Mastering Digital Panoramic Photography Book Review
Mastering Digital Panoramic Photography is a 151-page soft-cover book by Harald Woeste devoted to teaching panoramic photography using any digital camera. The book covers the subject end-to-end though a variety of contextual information and case studies from the author's professional photography.
Covering panoramic photography from its history to its publication in a relatively short book of general interest means that specific details such as how to use panorama software are limited. General topics like the principles of panoramic photography, how to shoot digital panoramas and printing them are covered to reasonable lengths though.
This book is well illustrated with examples and plenty of figures, showing panoramas, panoramic photography, gear, diagrams and even software screenshots. The accompanying text is an easy read and advances fairly quickly from one topic to the next. The case studies are recounts of very specific panoramic photography projects.
Mastering Digital Panoramic Photography is available for purchase from Amazon.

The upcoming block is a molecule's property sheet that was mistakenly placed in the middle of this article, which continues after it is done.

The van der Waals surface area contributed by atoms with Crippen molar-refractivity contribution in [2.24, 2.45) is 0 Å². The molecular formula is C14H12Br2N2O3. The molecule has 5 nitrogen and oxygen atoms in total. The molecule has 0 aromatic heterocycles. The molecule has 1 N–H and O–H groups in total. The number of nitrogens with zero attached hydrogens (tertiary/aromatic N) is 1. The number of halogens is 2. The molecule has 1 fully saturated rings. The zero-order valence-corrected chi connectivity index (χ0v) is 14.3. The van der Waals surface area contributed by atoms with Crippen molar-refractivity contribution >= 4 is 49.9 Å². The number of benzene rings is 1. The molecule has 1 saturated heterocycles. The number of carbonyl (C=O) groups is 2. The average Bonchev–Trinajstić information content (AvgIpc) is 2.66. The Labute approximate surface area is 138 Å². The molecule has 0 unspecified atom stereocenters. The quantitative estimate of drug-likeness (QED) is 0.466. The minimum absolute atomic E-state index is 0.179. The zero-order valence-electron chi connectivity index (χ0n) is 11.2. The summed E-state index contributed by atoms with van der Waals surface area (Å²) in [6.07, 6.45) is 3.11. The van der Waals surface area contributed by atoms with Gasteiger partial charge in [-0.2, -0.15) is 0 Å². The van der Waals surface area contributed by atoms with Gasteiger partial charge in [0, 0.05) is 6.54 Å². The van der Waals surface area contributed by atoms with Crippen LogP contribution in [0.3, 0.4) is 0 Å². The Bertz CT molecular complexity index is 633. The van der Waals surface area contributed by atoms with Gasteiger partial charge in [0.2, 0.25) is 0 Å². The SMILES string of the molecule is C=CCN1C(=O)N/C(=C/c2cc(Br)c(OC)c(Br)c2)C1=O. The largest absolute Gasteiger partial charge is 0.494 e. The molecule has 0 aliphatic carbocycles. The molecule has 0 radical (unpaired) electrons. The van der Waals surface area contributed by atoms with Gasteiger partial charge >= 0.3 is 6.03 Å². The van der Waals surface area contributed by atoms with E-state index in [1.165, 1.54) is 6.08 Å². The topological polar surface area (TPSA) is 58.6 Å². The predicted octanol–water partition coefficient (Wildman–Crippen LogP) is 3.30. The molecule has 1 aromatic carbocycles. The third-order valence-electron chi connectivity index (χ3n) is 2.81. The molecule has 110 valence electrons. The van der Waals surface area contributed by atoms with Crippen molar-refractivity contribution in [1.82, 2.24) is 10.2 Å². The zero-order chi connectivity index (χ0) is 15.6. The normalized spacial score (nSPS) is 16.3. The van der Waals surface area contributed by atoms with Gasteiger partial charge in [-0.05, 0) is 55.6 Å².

Mastering Digital Panoramic Photography is about exploring the entire topic from its very beginners to modern usage and techniques. Although the word Digital appears in the title, Harald Woeste begins with the history of panoramas which surprisingly started in the 18th century.
The preface of the book is an ideal overview of the book which shows very thoughtful organization in six blocks. The first five blocks each get their own chapter and the sixth takes on the last four chapters, one per case-study. The first chapter, basics includes history lessons, discussion on visual perception and a brilliant explanation of Projections which are essential to rendering panoramas but often misunderstood.
The second chapter is devoted to shooting. This one describes and compares equipment needed to create panoramas as well as how to set and move the camera to capture shots which are most suitable for creating panoramas. Here the book covers in great details different types of panoramic heads and how the compare to each other in practical terms.